Amanda Palmer, a musician who has been called the “DIY Queen”, and whose rise through the Indie music industry has inspired countless musicians has this to say about busking in her book “The Art of Asking”:
I highly recommend street performing over attending a conservatory to any musician, especially if they’re going into rock and roll: it wears your ego down to stubbly little nubs and give you performance balls of steel.
Street performers occupy performance spaces that don’t come with permission or validation from anyone. If you can navigate the fear, the vulnerability, and the self doubt that comes with putting yourself on display (in some cases more literally than others) then you’ll be rewarded with the magic of finding your audience – your people – in the midst of strangers. Through years of busking I’ve found that following 3 cardinal rules kept me not only performing longer, but making true connections and garnering more tips and income.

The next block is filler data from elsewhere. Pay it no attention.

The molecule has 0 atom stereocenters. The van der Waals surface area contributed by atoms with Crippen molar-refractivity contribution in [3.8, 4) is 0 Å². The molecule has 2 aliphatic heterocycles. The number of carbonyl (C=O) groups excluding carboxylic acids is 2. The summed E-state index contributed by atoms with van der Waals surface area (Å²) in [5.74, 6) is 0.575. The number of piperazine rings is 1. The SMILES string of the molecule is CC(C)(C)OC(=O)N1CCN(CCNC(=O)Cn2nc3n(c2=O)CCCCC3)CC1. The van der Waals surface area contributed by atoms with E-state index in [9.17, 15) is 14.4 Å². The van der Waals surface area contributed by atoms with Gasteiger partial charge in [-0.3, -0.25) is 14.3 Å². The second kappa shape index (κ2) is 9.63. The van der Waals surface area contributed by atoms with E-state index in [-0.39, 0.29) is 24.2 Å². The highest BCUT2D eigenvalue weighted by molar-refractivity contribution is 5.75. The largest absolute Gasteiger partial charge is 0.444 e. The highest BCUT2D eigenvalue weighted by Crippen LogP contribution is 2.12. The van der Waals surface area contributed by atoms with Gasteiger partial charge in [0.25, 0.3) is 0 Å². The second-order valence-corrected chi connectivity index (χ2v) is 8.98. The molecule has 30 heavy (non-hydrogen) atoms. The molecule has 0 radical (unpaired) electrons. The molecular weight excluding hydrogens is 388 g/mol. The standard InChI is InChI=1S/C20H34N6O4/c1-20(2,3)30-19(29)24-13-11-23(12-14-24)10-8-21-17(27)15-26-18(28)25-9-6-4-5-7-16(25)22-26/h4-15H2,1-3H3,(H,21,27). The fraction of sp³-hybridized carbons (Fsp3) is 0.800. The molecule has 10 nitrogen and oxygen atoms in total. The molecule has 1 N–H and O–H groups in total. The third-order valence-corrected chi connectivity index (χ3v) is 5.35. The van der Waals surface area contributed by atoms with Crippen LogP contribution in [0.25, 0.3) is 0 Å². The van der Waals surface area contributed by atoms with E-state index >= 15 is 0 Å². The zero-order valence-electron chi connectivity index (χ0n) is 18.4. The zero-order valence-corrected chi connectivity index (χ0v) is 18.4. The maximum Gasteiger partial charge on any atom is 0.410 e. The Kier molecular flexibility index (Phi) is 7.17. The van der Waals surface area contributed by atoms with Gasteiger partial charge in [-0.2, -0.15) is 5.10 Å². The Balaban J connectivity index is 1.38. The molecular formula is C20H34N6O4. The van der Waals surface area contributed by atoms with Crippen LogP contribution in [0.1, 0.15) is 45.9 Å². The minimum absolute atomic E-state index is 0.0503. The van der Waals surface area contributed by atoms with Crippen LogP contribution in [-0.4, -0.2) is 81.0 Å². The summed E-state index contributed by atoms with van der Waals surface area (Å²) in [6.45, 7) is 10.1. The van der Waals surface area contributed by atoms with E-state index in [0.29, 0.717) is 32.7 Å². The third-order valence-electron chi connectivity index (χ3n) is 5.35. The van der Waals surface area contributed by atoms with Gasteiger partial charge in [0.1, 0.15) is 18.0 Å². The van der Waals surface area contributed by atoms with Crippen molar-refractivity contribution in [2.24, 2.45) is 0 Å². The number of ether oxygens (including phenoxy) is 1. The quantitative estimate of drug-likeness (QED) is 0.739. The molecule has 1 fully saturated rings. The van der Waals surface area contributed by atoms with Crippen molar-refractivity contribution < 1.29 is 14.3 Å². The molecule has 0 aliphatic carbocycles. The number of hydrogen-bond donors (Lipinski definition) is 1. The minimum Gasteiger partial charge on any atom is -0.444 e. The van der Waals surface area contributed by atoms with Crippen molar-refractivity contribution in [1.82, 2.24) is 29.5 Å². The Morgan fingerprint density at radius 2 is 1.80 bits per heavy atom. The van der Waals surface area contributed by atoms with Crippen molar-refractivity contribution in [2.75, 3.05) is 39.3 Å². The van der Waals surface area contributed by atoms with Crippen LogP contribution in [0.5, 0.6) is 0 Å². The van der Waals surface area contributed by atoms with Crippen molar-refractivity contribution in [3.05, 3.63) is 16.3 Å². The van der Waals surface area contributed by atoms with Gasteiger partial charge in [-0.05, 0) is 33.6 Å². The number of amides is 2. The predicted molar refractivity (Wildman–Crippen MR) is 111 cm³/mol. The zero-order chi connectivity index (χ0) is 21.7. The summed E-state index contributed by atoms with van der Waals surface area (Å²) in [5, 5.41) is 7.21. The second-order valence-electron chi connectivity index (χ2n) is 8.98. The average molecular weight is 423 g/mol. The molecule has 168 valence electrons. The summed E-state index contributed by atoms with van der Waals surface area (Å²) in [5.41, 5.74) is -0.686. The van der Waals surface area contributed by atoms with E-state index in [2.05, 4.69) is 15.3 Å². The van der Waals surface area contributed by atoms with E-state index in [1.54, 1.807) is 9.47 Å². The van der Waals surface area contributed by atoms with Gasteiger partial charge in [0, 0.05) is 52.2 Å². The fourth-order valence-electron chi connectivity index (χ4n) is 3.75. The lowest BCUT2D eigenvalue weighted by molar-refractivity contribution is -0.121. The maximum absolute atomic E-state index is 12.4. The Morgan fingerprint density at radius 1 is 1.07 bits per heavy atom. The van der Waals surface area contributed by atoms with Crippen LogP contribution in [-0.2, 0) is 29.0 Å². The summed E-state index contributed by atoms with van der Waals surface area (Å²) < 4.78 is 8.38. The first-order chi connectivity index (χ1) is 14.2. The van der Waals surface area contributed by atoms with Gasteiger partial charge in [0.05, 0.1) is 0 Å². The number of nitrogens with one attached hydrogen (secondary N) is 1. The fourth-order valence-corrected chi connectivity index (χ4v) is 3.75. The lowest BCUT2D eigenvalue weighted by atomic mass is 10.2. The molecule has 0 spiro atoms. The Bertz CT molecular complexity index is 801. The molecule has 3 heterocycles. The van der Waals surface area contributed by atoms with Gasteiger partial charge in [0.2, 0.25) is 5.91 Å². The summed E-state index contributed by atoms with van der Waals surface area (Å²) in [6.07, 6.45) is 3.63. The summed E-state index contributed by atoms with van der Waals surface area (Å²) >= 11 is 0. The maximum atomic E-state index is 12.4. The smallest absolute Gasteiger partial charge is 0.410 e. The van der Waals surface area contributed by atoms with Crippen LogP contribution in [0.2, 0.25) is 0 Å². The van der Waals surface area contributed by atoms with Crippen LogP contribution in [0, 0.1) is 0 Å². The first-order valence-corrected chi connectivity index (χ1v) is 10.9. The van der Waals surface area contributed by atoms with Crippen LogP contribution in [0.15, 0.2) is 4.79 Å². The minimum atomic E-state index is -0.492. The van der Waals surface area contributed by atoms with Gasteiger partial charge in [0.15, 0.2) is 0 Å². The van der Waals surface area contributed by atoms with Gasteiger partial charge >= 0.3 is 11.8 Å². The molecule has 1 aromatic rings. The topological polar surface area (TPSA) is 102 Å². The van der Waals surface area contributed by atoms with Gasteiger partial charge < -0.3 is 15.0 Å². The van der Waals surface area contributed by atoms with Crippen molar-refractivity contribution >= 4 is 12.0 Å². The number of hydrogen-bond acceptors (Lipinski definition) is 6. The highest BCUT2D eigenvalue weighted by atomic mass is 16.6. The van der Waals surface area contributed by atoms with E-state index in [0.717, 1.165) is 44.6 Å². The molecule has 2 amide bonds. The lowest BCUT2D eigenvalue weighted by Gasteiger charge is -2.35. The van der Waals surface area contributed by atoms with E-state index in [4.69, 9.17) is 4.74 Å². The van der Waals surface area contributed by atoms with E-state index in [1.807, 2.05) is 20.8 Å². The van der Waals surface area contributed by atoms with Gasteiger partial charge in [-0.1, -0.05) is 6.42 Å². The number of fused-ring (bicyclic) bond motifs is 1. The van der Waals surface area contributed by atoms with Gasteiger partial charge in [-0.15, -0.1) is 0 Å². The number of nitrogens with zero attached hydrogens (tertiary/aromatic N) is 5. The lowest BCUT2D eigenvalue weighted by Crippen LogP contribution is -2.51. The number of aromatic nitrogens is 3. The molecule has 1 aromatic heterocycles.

I began performing on street corners in the fall of 2013 so I feel like at this point I have a good handle on how to work a crowd. But oh boy did Vegas change that opinion fast. When we decided to spend December and January in Las Vegas I knew I didn’t want to spend a ton of time on the Strip. As fun as the Strip can be for tourists it’s not a great place to perform. You get to share the area with a ton of other people soliciting in a giant mass of humanity, and there are legal issues and strict regulations against performances and other kinds of ‘solicitation’. Not a great recipe for violin busking. Fremont Street however, had all the makings of a great busking space.